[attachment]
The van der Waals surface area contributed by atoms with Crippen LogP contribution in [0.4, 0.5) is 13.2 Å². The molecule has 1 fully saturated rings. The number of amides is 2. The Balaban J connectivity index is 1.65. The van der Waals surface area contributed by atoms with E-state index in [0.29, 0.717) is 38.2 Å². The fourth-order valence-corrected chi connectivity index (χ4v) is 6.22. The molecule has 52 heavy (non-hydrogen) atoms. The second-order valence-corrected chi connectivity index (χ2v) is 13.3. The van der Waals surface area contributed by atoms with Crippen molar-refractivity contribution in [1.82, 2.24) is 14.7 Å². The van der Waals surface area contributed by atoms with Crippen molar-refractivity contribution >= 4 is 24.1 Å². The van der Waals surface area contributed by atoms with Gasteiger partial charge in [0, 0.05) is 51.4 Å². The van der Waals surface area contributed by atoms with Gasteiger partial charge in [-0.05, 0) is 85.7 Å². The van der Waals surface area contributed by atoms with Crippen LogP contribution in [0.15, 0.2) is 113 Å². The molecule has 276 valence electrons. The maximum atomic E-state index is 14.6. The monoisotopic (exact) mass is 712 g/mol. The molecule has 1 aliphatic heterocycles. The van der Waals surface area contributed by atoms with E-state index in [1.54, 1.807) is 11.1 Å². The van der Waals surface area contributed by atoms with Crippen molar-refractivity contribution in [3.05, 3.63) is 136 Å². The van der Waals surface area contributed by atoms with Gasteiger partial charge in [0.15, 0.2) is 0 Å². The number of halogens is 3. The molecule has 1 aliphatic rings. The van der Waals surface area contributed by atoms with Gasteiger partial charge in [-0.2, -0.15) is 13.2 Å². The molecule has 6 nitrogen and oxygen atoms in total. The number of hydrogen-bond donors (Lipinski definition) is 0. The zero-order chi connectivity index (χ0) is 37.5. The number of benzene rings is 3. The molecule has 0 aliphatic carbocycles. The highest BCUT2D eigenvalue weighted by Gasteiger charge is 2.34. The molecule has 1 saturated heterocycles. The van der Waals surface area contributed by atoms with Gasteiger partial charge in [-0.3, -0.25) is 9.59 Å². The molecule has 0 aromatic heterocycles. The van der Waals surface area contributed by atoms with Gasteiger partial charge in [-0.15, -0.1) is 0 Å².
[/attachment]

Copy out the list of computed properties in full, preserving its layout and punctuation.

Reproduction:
The van der Waals surface area contributed by atoms with Crippen LogP contribution in [0.4, 0.5) is 13.2 Å². The molecule has 1 fully saturated rings. The number of amides is 2. The Balaban J connectivity index is 1.65. The van der Waals surface area contributed by atoms with E-state index in [0.29, 0.717) is 38.2 Å². The fourth-order valence-corrected chi connectivity index (χ4v) is 6.22. The molecule has 52 heavy (non-hydrogen) atoms. The second-order valence-corrected chi connectivity index (χ2v) is 13.3. The van der Waals surface area contributed by atoms with Crippen molar-refractivity contribution in [1.82, 2.24) is 14.7 Å². The van der Waals surface area contributed by atoms with Crippen molar-refractivity contribution >= 4 is 24.1 Å². The van der Waals surface area contributed by atoms with Gasteiger partial charge in [0, 0.05) is 51.4 Å². The van der Waals surface area contributed by atoms with Gasteiger partial charge in [-0.05, 0) is 85.7 Å². The van der Waals surface area contributed by atoms with Crippen LogP contribution in [0.15, 0.2) is 113 Å². The molecule has 276 valence electrons. The maximum atomic E-state index is 14.6. The monoisotopic (exact) mass is 712 g/mol. The molecule has 1 aliphatic heterocycles. The van der Waals surface area contributed by atoms with E-state index in [1.54, 1.807) is 11.1 Å². The van der Waals surface area contributed by atoms with Crippen molar-refractivity contribution in [3.05, 3.63) is 136 Å². The van der Waals surface area contributed by atoms with Gasteiger partial charge in [0.15, 0.2) is 0 Å². The number of halogens is 3. The molecule has 1 aliphatic rings. The van der Waals surface area contributed by atoms with Gasteiger partial charge in [-0.2, -0.15) is 13.2 Å². The molecule has 6 nitrogen and oxygen atoms in total. The number of hydrogen-bond donors (Lipinski definition) is 0. The zero-order chi connectivity index (χ0) is 37.5. The number of benzene rings is 3. The molecule has 0 aliphatic carbocycles. The highest BCUT2D eigenvalue weighted by Gasteiger charge is 2.34. The molecule has 1 saturated heterocycles. The van der Waals surface area contributed by atoms with Gasteiger partial charge in [-0.3, -0.25) is 9.59 Å². The molecule has 0 aromatic heterocycles. The van der Waals surface area contributed by atoms with Gasteiger partial charge in [-0.15, -0.1) is 0 Å².